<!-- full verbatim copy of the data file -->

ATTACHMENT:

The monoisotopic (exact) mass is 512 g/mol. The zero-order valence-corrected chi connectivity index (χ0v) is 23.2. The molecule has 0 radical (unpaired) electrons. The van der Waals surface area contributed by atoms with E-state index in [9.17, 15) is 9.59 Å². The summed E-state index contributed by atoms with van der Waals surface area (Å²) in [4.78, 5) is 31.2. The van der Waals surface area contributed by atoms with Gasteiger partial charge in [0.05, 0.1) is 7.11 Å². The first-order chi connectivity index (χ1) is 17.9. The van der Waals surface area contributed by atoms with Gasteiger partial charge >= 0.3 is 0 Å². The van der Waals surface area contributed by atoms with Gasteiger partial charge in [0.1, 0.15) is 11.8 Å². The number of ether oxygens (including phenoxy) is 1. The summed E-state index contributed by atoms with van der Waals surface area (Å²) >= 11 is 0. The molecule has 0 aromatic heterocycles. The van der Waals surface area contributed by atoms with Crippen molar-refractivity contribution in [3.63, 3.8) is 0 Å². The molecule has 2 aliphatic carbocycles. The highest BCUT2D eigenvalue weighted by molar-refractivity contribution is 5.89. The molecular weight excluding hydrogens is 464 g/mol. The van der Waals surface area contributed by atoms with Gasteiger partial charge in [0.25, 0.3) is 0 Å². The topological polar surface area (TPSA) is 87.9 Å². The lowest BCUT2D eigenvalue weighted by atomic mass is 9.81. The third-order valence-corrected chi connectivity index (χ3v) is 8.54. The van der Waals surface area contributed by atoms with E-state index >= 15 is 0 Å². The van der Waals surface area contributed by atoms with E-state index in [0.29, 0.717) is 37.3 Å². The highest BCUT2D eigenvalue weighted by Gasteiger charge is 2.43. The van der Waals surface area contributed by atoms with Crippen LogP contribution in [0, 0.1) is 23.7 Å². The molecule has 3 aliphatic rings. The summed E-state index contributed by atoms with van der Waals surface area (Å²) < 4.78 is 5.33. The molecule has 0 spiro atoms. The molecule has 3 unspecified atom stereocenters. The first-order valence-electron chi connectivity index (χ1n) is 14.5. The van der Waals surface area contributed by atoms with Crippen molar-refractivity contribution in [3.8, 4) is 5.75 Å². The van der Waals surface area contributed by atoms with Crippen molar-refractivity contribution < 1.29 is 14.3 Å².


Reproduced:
The monoisotopic (exact) mass is 512 g/mol. The zero-order valence-corrected chi connectivity index (χ0v) is 23.2. The molecule has 0 radical (unpaired) electrons. The van der Waals surface area contributed by atoms with E-state index in [9.17, 15) is 9.59 Å². The summed E-state index contributed by atoms with van der Waals surface area (Å²) in [4.78, 5) is 31.2. The van der Waals surface area contributed by atoms with Gasteiger partial charge in [0.05, 0.1) is 7.11 Å². The first-order chi connectivity index (χ1) is 17.9. The van der Waals surface area contributed by atoms with Gasteiger partial charge >= 0.3 is 0 Å². The van der Waals surface area contributed by atoms with Gasteiger partial charge in [0.1, 0.15) is 11.8 Å². The number of ether oxygens (including phenoxy) is 1. The summed E-state index contributed by atoms with van der Waals surface area (Å²) >= 11 is 0. The molecule has 0 aromatic heterocycles. The van der Waals surface area contributed by atoms with Crippen molar-refractivity contribution in [3.63, 3.8) is 0 Å². The molecule has 2 aliphatic carbocycles. The highest BCUT2D eigenvalue weighted by molar-refractivity contribution is 5.89. The molecular weight excluding hydrogens is 464 g/mol. The van der Waals surface area contributed by atoms with Gasteiger partial charge in [0.25, 0.3) is 0 Å². The topological polar surface area (TPSA) is 87.9 Å². The lowest BCUT2D eigenvalue weighted by atomic mass is 9.81. The third-order valence-corrected chi connectivity index (χ3v) is 8.54. The van der Waals surface area contributed by atoms with E-state index >= 15 is 0 Å². The van der Waals surface area contributed by atoms with E-state index in [0.29, 0.717) is 37.3 Å². The highest BCUT2D eigenvalue weighted by Gasteiger charge is 2.43. The van der Waals surface area contributed by atoms with Crippen LogP contribution in [0, 0.1) is 23.7 Å². The molecule has 3 aliphatic rings. The summed E-state index contributed by atoms with van der Waals surface area (Å²) < 4.78 is 5.33. The molecule has 0 spiro atoms. The molecule has 3 unspecified atom stereocenters. The first-order valence-electron chi connectivity index (χ1n) is 14.5. The van der Waals surface area contributed by atoms with Crippen molar-refractivity contribution in [3.8, 4) is 5.75 Å². The van der Waals surface area contributed by atoms with Crippen molar-refractivity contribution < 1.29 is 14.3 Å².